Coming down with cabin fever due to coronavirus quarantine?
Try mixing up your routine with a video game you can easily play with your kids during this time. We know, they’re probably playing Fortnite or Call of Duty and chances are, this is above your skill level, they’ll tell you that. We understand.
But there are many other games out there, you and your kids or grand kids, or frankly any one of any age can equally enjoy and easily get a hang of. And there’s also great benefits to taking the time to play video games with your kids.
In a world that is already so digital, children are going to play video games because they have grown up with it. Whether it be on a console, a web browser, or on their phones, gaming surrounds young generations. So video games create a very easy way to bond as a family, plus there are psychological benefits to these games and moments that go unheard of.
The Psychological Benefits of Sharing Video Games with Children
Within video games lies an entire, imaginative world, filled with interactive learning, creativity, systems thinking, problem solving, adaptive feedback, and most importantly, a freedom of communication and self-expression.
Video games can also encourage one another to reach for big goals, and to always keep trying, although you may fail from time to time. To be completely frank, “parents miss opportunities to relate and communicate with their children when they turn away from video games” says Researchers of Arizona State University. Video games are meant to be shared, that is why there are such extensive “online” platforms within each game and console, so that the individual player who has turned to his/her room to play video games can still practice communication, team building, and socializing with new people.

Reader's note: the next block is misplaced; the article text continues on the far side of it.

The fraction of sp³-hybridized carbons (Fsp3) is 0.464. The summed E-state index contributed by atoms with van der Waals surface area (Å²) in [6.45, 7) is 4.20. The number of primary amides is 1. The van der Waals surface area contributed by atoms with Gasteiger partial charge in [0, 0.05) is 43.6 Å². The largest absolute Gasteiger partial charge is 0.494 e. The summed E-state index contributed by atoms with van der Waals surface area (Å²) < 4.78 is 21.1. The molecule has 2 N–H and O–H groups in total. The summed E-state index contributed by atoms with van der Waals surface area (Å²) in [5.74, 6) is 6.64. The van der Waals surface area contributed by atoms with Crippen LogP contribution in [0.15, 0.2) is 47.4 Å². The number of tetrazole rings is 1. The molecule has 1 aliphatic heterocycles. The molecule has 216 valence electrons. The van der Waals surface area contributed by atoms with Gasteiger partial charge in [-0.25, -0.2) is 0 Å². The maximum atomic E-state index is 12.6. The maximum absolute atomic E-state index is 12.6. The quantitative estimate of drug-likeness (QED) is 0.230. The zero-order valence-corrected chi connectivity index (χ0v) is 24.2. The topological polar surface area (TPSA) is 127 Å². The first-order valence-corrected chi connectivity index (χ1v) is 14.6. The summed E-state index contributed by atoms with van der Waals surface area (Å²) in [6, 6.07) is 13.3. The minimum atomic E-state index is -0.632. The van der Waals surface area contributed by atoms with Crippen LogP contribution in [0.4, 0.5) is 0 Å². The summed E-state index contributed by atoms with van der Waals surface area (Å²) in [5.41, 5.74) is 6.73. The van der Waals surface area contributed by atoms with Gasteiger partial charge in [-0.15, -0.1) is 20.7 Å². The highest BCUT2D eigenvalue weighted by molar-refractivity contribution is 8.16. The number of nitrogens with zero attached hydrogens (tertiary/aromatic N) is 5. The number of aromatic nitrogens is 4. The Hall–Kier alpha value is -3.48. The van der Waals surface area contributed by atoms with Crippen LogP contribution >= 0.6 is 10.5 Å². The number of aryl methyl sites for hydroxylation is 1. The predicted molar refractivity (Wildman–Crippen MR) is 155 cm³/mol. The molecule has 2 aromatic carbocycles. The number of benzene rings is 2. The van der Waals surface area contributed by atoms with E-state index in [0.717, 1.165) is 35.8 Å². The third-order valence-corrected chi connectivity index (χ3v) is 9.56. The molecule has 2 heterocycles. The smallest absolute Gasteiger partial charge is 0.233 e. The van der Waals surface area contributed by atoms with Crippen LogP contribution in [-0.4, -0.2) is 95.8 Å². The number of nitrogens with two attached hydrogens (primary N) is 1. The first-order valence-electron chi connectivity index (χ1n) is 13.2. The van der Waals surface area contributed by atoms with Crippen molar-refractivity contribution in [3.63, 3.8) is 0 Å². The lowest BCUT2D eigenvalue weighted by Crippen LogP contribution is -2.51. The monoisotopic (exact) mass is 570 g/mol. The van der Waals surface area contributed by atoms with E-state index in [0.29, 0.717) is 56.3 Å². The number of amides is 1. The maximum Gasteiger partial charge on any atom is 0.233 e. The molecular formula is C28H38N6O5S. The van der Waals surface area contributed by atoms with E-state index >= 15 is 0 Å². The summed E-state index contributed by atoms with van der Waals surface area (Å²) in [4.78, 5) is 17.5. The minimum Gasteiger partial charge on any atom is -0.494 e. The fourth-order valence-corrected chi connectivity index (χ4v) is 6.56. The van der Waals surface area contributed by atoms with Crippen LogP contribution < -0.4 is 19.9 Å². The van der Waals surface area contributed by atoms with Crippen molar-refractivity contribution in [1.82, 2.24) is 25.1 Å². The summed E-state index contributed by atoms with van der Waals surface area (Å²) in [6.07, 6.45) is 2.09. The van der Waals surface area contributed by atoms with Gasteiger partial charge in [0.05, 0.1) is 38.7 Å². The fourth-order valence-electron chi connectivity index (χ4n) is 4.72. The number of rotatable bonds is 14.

With video games becoming more and more realistic, one can even argue that these games have now opened doors to various interests, like science, astronomy, patriotism, literacy, and problem-solving. Sinem Siyahhan, assistant research professor in Sanford School of Social and Family Dynamics, explains how games can become a “point of conversation, not a point of conflict.” Siyahhan adds, “On the flip side, it’s nice for the child to be able to teach his or her parents about gaming. Our research is finding that sharing this experience cultivates family bonding, learning and well-being.” Allowing your child to teach you about the game benefits both the parent and child, as it becomes a common interest, a practice of active listening for the parent, and social skills and leadership for the child.
“But What Games Are Easiest to Play and Most Fit for a Family?”
The most common answer is Mario. Why? Because most parents grew up with a similar controller (Nintendo Entertainment System), and also they were always such very simplistic games.